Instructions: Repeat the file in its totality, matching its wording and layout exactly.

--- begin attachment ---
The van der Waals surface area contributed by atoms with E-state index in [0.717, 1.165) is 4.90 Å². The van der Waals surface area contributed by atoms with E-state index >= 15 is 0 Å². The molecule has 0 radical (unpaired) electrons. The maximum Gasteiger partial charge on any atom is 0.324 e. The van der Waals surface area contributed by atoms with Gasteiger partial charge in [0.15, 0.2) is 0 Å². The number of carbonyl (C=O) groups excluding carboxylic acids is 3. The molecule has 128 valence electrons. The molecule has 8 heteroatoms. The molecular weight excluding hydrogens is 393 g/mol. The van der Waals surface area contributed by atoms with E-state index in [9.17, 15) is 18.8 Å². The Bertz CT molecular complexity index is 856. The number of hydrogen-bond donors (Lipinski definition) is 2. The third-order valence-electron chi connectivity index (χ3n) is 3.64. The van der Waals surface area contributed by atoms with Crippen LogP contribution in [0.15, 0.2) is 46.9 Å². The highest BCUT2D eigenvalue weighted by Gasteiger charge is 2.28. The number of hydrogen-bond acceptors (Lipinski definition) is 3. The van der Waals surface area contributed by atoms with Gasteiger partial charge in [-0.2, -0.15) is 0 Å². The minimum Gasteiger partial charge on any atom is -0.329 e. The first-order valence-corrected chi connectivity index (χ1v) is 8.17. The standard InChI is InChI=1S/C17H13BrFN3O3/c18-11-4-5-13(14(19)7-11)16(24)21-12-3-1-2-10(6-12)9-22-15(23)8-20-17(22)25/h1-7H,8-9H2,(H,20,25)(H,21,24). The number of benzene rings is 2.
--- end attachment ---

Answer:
The van der Waals surface area contributed by atoms with E-state index in [0.717, 1.165) is 4.90 Å². The van der Waals surface area contributed by atoms with E-state index >= 15 is 0 Å². The molecule has 0 radical (unpaired) electrons. The maximum Gasteiger partial charge on any atom is 0.324 e. The van der Waals surface area contributed by atoms with Gasteiger partial charge in [0.15, 0.2) is 0 Å². The number of carbonyl (C=O) groups excluding carboxylic acids is 3. The molecule has 128 valence electrons. The molecule has 8 heteroatoms. The molecular weight excluding hydrogens is 393 g/mol. The van der Waals surface area contributed by atoms with E-state index in [9.17, 15) is 18.8 Å². The Bertz CT molecular complexity index is 856. The number of hydrogen-bond donors (Lipinski definition) is 2. The third-order valence-electron chi connectivity index (χ3n) is 3.64. The van der Waals surface area contributed by atoms with Crippen LogP contribution in [0.15, 0.2) is 46.9 Å². The highest BCUT2D eigenvalue weighted by Gasteiger charge is 2.28. The number of hydrogen-bond acceptors (Lipinski definition) is 3. The van der Waals surface area contributed by atoms with Gasteiger partial charge in [-0.2, -0.15) is 0 Å². The minimum Gasteiger partial charge on any atom is -0.329 e. The first-order valence-corrected chi connectivity index (χ1v) is 8.17. The standard InChI is InChI=1S/C17H13BrFN3O3/c18-11-4-5-13(14(19)7-11)16(24)21-12-3-1-2-10(6-12)9-22-15(23)8-20-17(22)25/h1-7H,8-9H2,(H,20,25)(H,21,24). The number of benzene rings is 2.